They can hitchhike their way into a lake or reservoir in ballast water, attached to an anchor line, a boat hull, propellers, in bait buckets — or even microscopically in a single drop of water.
And once they arrive, they can spread devastation, multiplying so rapidly that they cover everything in sight and eating so voraciously that they suck all the life out of waterways — starving out fish, birds, eventually even themselves — and leaving nothing but dead water and massive cleanup costs.
Meet the quagga mussel. After never being seen anywhere near California, quaggas rode the Colorado River to Southern California in 2007. It’s a freshwater invader that has environmentalists, park rangers and water officials around the region asking boaters, water enthusiasts and the public to pitch in to the fight to keep them from spreading.
“It’s really simple, ‘Clean, Drain and Dry; Don’t Move a Mussel,’” said Leigh Johnson, citing the mantra the California Department of Fish and Game and others have coined to stop the public — especially boaters — from moving, dripping wet and carrying quaggas with them, from one waterway to the next.
Johnson, coastal resources advisor with the UC Cooperative Extension/San Diego County Farm and Home Advisor, and Beryl Buchanan, supervising park ranger of the County’s Lake Morena Regional Park, said San Diego County has the most quagga infested sites in the entire state.
But they also said that fact makes it even more important for boaters and the public to help keep quaggas from spreading further.
“Not everywhere is infested,” Johnson said, “and boaters like to fish lots of different lakes. They can be carrying mussels to those new areas. And the more mussels you introduce, the greater you chance getting a problem you can’t fix.”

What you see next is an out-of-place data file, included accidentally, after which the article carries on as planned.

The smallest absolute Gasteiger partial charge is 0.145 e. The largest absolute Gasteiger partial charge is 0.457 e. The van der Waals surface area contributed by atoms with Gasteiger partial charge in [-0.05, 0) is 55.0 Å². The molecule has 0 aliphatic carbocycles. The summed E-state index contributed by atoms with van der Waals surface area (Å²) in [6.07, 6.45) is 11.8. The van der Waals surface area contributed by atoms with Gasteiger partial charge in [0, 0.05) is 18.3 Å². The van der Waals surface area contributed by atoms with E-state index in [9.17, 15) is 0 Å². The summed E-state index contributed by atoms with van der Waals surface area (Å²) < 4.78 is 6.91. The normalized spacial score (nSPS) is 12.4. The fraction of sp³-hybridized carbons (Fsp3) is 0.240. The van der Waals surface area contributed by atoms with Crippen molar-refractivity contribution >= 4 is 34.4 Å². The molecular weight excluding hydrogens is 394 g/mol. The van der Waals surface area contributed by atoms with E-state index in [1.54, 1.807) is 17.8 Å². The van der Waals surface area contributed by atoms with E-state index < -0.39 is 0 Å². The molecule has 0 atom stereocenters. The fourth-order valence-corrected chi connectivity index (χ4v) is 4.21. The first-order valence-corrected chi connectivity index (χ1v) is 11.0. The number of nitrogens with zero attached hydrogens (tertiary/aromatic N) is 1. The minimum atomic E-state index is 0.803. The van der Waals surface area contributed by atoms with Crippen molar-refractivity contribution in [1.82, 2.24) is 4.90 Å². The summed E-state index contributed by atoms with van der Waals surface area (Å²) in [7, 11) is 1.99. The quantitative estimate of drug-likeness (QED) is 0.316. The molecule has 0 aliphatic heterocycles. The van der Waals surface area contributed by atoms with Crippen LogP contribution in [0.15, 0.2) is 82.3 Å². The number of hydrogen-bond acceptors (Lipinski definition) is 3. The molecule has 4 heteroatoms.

Buchanan said Lake Morena, a popular fishing spot, is the only County park that allows boats to launch. It’s also one of only four lakes and reservoirs left in the county that allow boat launchings that haven’t been infected with quaggas.
So County rangers thoroughly inspect every trailer and boat before allowing them into the water at Lake Morena. Boats can’t be wet at all (so you’re out of luck if you’ve rinsed your boat or it’s raining), and they can’t have any vegetation on them. Fishermen can’t even carry live bait because the water could carry “veligers,” the quagga’s microscopic larvae.
Buchanan said inspections usually take 10 minutes, “20 minutes tops,” but they still manage to irk some boaters.
But he said the alternative could be ending up like El Capitan Reservoir, where the shoreline, rocks and everything have become encrusted with quaggas. Buchanan and Johnson said shoreline shrubs in El Capitan became so covered by mussels that when they stick up out of the water they now look like “churros” — the thick, stick-like Spanish confection — “quagga-churros.”